Viewers of ITV’s political interview show Peston were probably not surprised to see Iceland MD Richard Walker among the programme’s guests earlier this week. As a regular interviewee on the current affairs TV media circuit, his is not an unfamiliar face.

But we’re used to seeing him act first and foremost as the public face of Iceland. On Peston we witnessed the start of his transition to representing something else: the Tory party.

And quite a rapid transition it was. After his introduction by host Robert Peston as “the boss of Iceland Foods who’s also a Tory candidate”, it soon became clear Walker’s role on the show related more to the latter than former.

He was called on to speak three times by Peston. On each occasion, Walker spoke in defence of Tory politics, once supporting the government’s stance on pay negotiations with nurses, once in a somewhat floundering response to a question on NHS reform and once in a revealing attack on the RMT (“They couldn’t target businesses so they’re targeting our own liberties”).

The only time Iceland came up was as a segue into the question about NHS workers’ pay, as the 4-5% offer on the table was compared with the 9.7% rise the supermarket will be forced to give workers next year as a minimum-wage payer.

This was not about Iceland, but Walker’s new career aspirations. It made the appearance singularly odd. It is one thing for a supermarket boss to speak in support of one party’s politics or criticise another’s. It is another thing for a high-profile business leader to appear to speak on behalf of one political party.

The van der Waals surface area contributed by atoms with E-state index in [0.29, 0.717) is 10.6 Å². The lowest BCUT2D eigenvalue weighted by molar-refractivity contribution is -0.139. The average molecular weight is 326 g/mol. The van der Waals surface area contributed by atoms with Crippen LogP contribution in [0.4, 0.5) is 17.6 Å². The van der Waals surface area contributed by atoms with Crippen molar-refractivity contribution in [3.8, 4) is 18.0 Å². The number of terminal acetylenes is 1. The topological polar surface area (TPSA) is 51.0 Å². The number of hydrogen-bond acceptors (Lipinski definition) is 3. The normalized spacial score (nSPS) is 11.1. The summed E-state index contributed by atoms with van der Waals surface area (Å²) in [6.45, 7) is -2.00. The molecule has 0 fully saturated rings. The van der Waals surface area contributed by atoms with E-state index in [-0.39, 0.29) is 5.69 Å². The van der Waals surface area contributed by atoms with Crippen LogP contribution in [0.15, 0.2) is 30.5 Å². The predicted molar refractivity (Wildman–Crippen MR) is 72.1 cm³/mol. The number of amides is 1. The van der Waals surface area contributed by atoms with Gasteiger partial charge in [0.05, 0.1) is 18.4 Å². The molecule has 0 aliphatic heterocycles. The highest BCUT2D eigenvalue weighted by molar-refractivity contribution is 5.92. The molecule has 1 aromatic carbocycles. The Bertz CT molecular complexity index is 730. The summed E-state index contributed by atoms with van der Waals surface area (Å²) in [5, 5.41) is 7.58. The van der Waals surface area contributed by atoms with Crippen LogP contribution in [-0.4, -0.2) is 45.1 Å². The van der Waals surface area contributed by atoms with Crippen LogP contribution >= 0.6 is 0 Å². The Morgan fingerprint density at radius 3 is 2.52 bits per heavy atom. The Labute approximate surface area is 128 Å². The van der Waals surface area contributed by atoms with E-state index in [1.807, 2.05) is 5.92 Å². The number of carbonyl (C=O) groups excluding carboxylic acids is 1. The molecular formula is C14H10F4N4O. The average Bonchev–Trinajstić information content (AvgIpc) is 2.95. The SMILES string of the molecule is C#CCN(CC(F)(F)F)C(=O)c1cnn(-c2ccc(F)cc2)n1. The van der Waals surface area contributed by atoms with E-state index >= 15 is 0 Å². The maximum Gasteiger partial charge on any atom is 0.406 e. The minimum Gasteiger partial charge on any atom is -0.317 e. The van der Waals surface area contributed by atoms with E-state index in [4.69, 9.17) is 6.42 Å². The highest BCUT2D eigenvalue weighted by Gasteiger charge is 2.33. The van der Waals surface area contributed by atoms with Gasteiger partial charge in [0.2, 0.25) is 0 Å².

There have been plenty of scandals over MPs having second jobs but usually it is the political role in which they are most known to the public, not the one outside parliament. Walker approaches from the opposite direction, having perhaps the highest public profile in UK grocery today. And while it is good to have business leaders entering politics, including of course from grocery, ideally it wouldn’t come with quite such overlap.

Put on the spot by Peston about why he’d want to be a Tory MP, Walker said: “I think about it every day and a lot of people are questioning it but I believe in democracy.”

It raises the question of whether it is in the interests of democracy for the public face of one of the country’s biggest supermarkets to simultaneously act as a public face of a political party. After all, some viewers may not have quite spotted the transition taking place. Instead, they may simply have thought: ‘Oh, it’s that persuasive supermarket boss again. He knows what he’s talking about. I’ll listen to him.”

Of course, Walker may not actually get the chance to be an MP. He already looked out of his depth on Peston. 

But the mere ambition will not be entirely helpful to Iceland right now. The supermarket must refinance £550m in debt in 2025 and the sight of a boss already embarking on a new career will not make lenders more likely to open their books.

As a City a source told the Grocer this week, “You can’t do both.”

Walker’s appearance on Peston illustrated that you really can’t – and Iceland’s debt woes are not the only reason.